Dean: Dating, right? Ugh.
Lydia: But what’s the option? I don’t see settling down any time soon.
Dean: (pauses) Well, that’s something you don’t hear every day.
Lydia: (laughs) Oh, what, are you ready for the big commit?
Dean: Me? (looks away and chuckles) Not exactly.
The chuckle Dean makes when he looks away is much different than how he laughs not ten seconds earlier during Lydia’s “Human Centipede” story. This one is tighter, shorter, lower. It’s forced. It’s the laugh of a man trying to convince himself that the very idea of commitment is funny.
Anyone who’s ever had a rebound from a long-term commitment, I’m sure, has had this exact conversation, and you know how unsettling, even wrong, the prospect of a one-night stand can feel. And this is clearly how Dean feels too, evidenced by his body language. As the conversation continues, his smiles become smaller and more forced, until they disappear entirely. Tension settles into his shoulders. He hunches, and begins to talk into his drink, or down at the table. We can tell that the more Dean lies, the more he hates himself (even though it makes Lydia like him more), until the conversation comes to this awkward close:
Lydia (clearly impressed): Well. Look at you.
Dean: (looks down at the table). Yeah. Look at me.
Dean does not raise his eyes from the table, and his smile is so frozen it looks almost like a grimace. There’s no joy or humor in his voice, even though Dean knows that he’s most assuredly about to get laid. Quite the contrary: He almost looks ashamed of himself
And then comes the sex scene. I’ve written about this scene in great detail elsewhere, but the Reader’s Digest version is: This is not how the Dean Winchester we know behaves in bed. In fact, it’s the exact opposite. The Dean we know is tender, gentle, attentive. But here, he is clearly disconnected from his partner; he gives into her violence, lets himself be pushed around without any protest. Far from being proof that Dean likes to be dominated in bed, this scene is about how comparatively lackluster his lovemaking is with Lydia. It’s like he’s only along for the ride.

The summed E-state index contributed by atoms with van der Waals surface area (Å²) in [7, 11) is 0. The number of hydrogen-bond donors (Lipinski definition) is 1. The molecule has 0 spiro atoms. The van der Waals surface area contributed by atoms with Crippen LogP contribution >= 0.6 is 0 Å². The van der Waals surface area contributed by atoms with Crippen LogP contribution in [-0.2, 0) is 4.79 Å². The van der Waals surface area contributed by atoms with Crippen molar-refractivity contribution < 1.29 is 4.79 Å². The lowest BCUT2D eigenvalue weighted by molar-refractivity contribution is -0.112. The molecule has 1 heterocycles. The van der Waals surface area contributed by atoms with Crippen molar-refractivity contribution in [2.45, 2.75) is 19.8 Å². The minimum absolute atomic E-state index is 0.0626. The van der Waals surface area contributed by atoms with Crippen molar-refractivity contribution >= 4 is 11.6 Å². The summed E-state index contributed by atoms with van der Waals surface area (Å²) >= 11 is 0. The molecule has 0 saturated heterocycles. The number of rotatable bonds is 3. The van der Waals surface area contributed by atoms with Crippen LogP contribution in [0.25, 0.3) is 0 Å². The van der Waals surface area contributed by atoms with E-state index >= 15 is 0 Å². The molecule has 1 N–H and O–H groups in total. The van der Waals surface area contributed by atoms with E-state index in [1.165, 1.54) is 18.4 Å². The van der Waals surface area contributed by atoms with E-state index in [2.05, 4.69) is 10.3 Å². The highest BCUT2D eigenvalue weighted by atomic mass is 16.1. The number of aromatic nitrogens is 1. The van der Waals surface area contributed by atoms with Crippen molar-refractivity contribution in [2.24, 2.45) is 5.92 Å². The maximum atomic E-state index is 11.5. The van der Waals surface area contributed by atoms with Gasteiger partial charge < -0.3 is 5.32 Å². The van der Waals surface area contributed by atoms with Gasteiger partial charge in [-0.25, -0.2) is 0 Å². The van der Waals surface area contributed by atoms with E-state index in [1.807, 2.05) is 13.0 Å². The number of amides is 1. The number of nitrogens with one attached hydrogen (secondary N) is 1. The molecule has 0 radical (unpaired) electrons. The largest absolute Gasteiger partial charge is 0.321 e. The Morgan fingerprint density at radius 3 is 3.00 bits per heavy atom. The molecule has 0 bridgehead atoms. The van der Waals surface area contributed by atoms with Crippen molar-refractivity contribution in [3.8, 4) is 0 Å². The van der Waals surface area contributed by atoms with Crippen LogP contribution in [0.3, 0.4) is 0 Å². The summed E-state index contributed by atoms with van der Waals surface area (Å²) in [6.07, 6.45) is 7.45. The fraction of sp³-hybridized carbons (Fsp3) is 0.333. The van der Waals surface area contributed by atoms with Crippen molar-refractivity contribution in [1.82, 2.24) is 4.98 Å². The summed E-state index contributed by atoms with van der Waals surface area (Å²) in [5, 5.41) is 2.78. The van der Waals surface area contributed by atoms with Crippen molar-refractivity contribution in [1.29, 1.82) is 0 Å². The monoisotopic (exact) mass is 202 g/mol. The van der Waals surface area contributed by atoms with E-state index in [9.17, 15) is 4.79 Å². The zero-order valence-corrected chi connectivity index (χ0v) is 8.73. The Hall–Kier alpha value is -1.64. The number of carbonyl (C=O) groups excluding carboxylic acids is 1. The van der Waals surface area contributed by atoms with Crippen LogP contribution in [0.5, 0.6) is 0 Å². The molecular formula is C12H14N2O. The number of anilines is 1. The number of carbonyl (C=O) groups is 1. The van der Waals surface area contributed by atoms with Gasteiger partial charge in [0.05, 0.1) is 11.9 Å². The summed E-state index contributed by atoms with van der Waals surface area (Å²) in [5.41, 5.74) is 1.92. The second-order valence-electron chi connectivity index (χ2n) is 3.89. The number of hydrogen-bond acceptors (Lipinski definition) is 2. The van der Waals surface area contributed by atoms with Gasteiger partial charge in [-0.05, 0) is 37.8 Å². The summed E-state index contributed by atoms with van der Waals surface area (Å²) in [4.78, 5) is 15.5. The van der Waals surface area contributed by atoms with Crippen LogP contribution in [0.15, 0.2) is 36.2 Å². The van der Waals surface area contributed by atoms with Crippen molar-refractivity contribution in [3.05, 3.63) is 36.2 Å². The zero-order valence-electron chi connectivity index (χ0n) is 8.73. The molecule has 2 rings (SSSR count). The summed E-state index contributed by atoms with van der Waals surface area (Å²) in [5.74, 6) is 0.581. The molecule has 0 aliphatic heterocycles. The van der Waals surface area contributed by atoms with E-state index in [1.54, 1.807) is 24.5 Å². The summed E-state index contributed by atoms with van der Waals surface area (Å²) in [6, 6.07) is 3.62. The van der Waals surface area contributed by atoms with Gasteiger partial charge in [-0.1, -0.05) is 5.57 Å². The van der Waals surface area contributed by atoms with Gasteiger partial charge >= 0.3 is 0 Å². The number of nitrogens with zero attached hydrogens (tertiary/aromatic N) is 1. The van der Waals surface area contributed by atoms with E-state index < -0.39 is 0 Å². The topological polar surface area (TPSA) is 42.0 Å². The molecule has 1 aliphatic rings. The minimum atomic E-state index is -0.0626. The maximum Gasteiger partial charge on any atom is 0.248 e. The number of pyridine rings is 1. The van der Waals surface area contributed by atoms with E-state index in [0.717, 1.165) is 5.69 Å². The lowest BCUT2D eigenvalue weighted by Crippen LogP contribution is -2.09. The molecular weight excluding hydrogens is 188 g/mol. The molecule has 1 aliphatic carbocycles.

And after the sex – which doesn’t seem to last all that long – he is not out of breath, he is not smiling, he is not relieved or satisfied. Instead, he lets out a sharp exhale and stares up at the ceiling, looking spooked, maybe even a little sad.
The next morning, Dean clearly regrets his actions:
Sam: You look like crap.
Dean: Yeah, well, I feel worse than I look.
He tries to cover it a beat later, of course, adding “I do recommend the Cobalt Room, by the way. Awesome night”. But he can’t maintain the pretense for long, because in the next breath he admits to Sam that this whole one-night stand thing doesn’t really sit well with him anymore, that he’s “getting too old for this”.
And then Dean begins exhibiting all the classic rebound signs: checking his phone obsessively: calling Lydia only hours after he’d left her place; visiting her house uninvited, etc. It would be funny, if it weren’t so sad, and adding insult to injury is the fact that Lydia is actually not human, but Amazonian. That is, Dean tried to bury his memories of Cas and replace him with Lydia, only to end up sleeping with a monster. (Clearly, Sam’s not the only Winchester whose prick has a taste for the supernatural.)
The worst part is, though, that Dean not only slept with a monster but made a baby monster, one whose brief existence is nothing but a story of pain, torture, and loss. I don’t want to really get into the specifics of the Emma storyline too deeply here, except to say that Dean’s interactions with his biological daughter are certainly frostier than those with the two faux “little sisters” he encounters in Season 7 – Krissy Chambers and Charlie Bradbury. He’s sweet enough when he thinks Emma’s just Lydia’s kid, but once he learns she’s actually his, he shuts down, unable to process, unable to feel, unable to do much at all.
For many reasons, I really struggle with the idea of Dean as a father. Yes, he relates easily with children and can earn their trust in a way that still eludes Sam, and yes, he has this deep, instinctual need to nurture, to be everyone’s big brother. (He’s also pretty good with babies.)
Yet, when placed in a role that resembles traditional fatherhood, he flounders. As a gym teacher, he is cruel. With Emma here, he is lost. And as Ben’s adoptive father, oh man, he fucks that up so badly that it physically pains me to think about, and in the end, I think maybe the best thing he probably ever did for the Braedens was to wipe their memory.
Ben lived so long with a father-shaped hole in his life that when Dean comes along in Season 6, the boy immediately cleaves to him, idolizing him, adoring him, wanting to become just like him. This, of course, is the actual, literal worst possible thing Dean could ever imagine. Dean hates himself so much that the mere concept of a young boy looking up to him and wanting to be just like him scares him so badly that I think it’s probably a large part of why he runs away with Soulless!Sam in “Exile on Main Street”. (For evidence, look no further than his kind of terrifying freak out when he sees Ben with the gun.)
Dean was a loving father to Ben, but he wasn’t a good one. He didn’t just leave Ben with a broken home, because Ben already had that. But he gave this boy who’d never before known a father one year with a surrogate, just long enough for him to believe Dean would be around forever – only for Dean to retract his promises the moment his biological family showed up on their doorstep. It’s cruel. It’s unfair. And it’s quite possibly one of the worst things Dean has ever done. And Dean knows it.